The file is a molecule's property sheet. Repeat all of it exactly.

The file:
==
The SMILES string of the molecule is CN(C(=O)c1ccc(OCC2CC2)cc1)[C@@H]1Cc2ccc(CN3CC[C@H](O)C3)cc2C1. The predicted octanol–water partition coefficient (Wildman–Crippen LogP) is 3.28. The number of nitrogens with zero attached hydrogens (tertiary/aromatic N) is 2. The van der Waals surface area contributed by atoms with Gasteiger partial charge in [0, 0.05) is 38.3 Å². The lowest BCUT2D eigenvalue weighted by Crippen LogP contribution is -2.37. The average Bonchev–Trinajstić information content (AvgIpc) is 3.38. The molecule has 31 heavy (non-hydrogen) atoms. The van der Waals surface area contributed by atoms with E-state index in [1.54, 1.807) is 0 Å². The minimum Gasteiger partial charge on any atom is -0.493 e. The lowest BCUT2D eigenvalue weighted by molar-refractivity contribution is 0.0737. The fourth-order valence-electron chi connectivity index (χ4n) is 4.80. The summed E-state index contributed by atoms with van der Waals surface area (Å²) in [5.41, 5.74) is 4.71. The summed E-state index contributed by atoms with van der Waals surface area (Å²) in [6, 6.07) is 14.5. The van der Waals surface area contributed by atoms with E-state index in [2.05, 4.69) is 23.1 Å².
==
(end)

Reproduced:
The SMILES string of the molecule is CN(C(=O)c1ccc(OCC2CC2)cc1)[C@@H]1Cc2ccc(CN3CC[C@H](O)C3)cc2C1. The predicted octanol–water partition coefficient (Wildman–Crippen LogP) is 3.28. The number of nitrogens with zero attached hydrogens (tertiary/aromatic N) is 2. The van der Waals surface area contributed by atoms with Gasteiger partial charge in [0, 0.05) is 38.3 Å². The lowest BCUT2D eigenvalue weighted by Crippen LogP contribution is -2.37. The average Bonchev–Trinajstić information content (AvgIpc) is 3.38. The molecule has 31 heavy (non-hydrogen) atoms. The van der Waals surface area contributed by atoms with E-state index in [1.54, 1.807) is 0 Å². The minimum Gasteiger partial charge on any atom is -0.493 e. The lowest BCUT2D eigenvalue weighted by molar-refractivity contribution is 0.0737. The fourth-order valence-electron chi connectivity index (χ4n) is 4.80. The summed E-state index contributed by atoms with van der Waals surface area (Å²) in [5.41, 5.74) is 4.71. The summed E-state index contributed by atoms with van der Waals surface area (Å²) in [6, 6.07) is 14.5. The van der Waals surface area contributed by atoms with E-state index in [2.05, 4.69) is 23.1 Å².